How to Take Better Photos When Travelling
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Travel is a remarkable thing, opening our minds to new places, new cultures and new experiences. And with powerful cameras built right into most modern smartphones, it’s easier than ever to photograph one’s travels for future reference. We don’t want you to just take photos, though. We want you to take excellent photos.
Regardless of whether or not you intend to share your memories on social media, or simply archive them to share with friends and family, we’ve compiled a list of tips for everyday travellers who want to up their photography game.
Splurge on Your Smartphone
When it comes to camera quality on smartphones, you get what you pay for. TPG Editor-at-Large (and phone photographer extraordinaire) Zach Honig bounces back and forth between the latest iPhone and the latest Google Pixel. Both of these phones have excellent cameras. It pays to know a bit about lighting and framing (which we’ll touch on below), but these two devices are safe bets for those who plan to point and shoot.
If you’re looking for a different perspective, consider a DJI Osmo Pocket or DJI Mavic 2 Zoom drone.
Lighting, Framing and Panoramas
There’s a lot of nuance involved in capturing excellent shots. Below is a quick checklist for optimal settings:
- Try to shoot at sunrise, sunset or with cloud cover (diffused lighting) to reduce excess shadows
- If possible, avoid having a part of your shot in broad daylight and another (including people) in shade
- During the day, you want light beaming onto a subject, not behind it, so bring sunglasses
- Do whatever you can to avoid using a flash — it makes your images look artificial
- Avoid framing faces at the extreme edge of the screen, as they’re likely to appear warped or stretched
- Always take a lot of snaps when people are involved, giving yourself options to find ideal smiles and no blinks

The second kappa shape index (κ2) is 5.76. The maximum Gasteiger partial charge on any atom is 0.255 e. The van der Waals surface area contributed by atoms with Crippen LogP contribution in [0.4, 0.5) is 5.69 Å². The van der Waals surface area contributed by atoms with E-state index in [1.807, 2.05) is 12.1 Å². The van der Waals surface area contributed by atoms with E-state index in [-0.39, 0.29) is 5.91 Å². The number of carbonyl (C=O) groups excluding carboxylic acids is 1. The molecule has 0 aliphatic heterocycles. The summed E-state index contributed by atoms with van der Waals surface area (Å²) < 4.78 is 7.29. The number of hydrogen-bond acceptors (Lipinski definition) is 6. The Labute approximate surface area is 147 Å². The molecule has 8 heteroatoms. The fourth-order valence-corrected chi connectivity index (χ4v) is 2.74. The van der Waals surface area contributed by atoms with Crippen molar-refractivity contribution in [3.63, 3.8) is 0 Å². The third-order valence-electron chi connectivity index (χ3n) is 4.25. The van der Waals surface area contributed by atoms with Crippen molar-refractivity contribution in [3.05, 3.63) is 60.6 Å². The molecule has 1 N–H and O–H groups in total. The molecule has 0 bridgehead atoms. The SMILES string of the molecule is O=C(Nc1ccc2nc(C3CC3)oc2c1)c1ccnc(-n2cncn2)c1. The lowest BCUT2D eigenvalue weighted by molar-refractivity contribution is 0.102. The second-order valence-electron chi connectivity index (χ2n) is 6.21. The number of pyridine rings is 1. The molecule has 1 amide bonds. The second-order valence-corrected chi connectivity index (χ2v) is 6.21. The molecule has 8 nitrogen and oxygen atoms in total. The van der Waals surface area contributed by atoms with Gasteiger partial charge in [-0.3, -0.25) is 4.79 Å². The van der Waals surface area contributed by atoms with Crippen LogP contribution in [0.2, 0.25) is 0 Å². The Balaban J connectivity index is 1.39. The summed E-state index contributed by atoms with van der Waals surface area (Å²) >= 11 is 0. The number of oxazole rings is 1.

- Tap on your subject on the screen to adjust the focus and lighting
- Hold your phone or camera steady to avoid blurring
- Leave a lot of buffer room on the edges of your photo, enabling you to use a single shot for multiple sharing platforms
- Make liberal use of your phone’s panorama feature to capture cityscapes and landscapes, but hold it steady and pan slowly for optimal image quality
We’ve also rounded up the best iPhone lenses, but beware that these are easy to misplace.
Selfies and Tripods
Ah, the selfie. A quintessential part of any vacation. Although most modern smartphones offer a front-facing camera embedded exclusively for this purpose, I never use the one on my iPhone. Why? Front-facing cameras are typically subpar. Your phone’s rear-facing camera is likely higher quality, and if quality matters to you, you can work to master the art of the reach-around selfie.
There are also a host of compact, travel-friendly tripods and phone mounts to consider. My personal favourite is the Pedco UltraPod, paired with a basic phone mount easily found on Amazon and other retailers. If you’re using an iPhone and also own an Apple Watch, you can actually use the watch face as a viewfinder to make sure everyone is in the frame. You can then use your Apple Watch as a camera remote, either by tapping a button to trigger a timer countdown or telling Siri, “Take a picture.” Apple has a guide on using Apple Watch as an iPhone camera remote.
Download the Right Photo-Editing Apps
I recommend that people don’t go crazy with filters. It may feel fun in the moment, but outlandish filters rarely age well. Instead, I look to filters to correct my own capturing miscues, shaping the photo to match my memory of the moment. Your options are nearly limitless, but we’ve created a guide to the best apps for retouching and editing photos.
My personal favourite is VSCO, which is available for iPhone and Android. The free version is OK, but the £18.49 per year upgrade is well worth it. Plus, VSCO isn’t just for editing. Photographers will like the manual camera options, which allow you to edit the shutter speed, white balance, focus and ISO before snapping. Small icons at the bottom of the editing screen are options for changing the colour, sharpness, exposure and more to photos either snapped within the app or with your regular phone camera.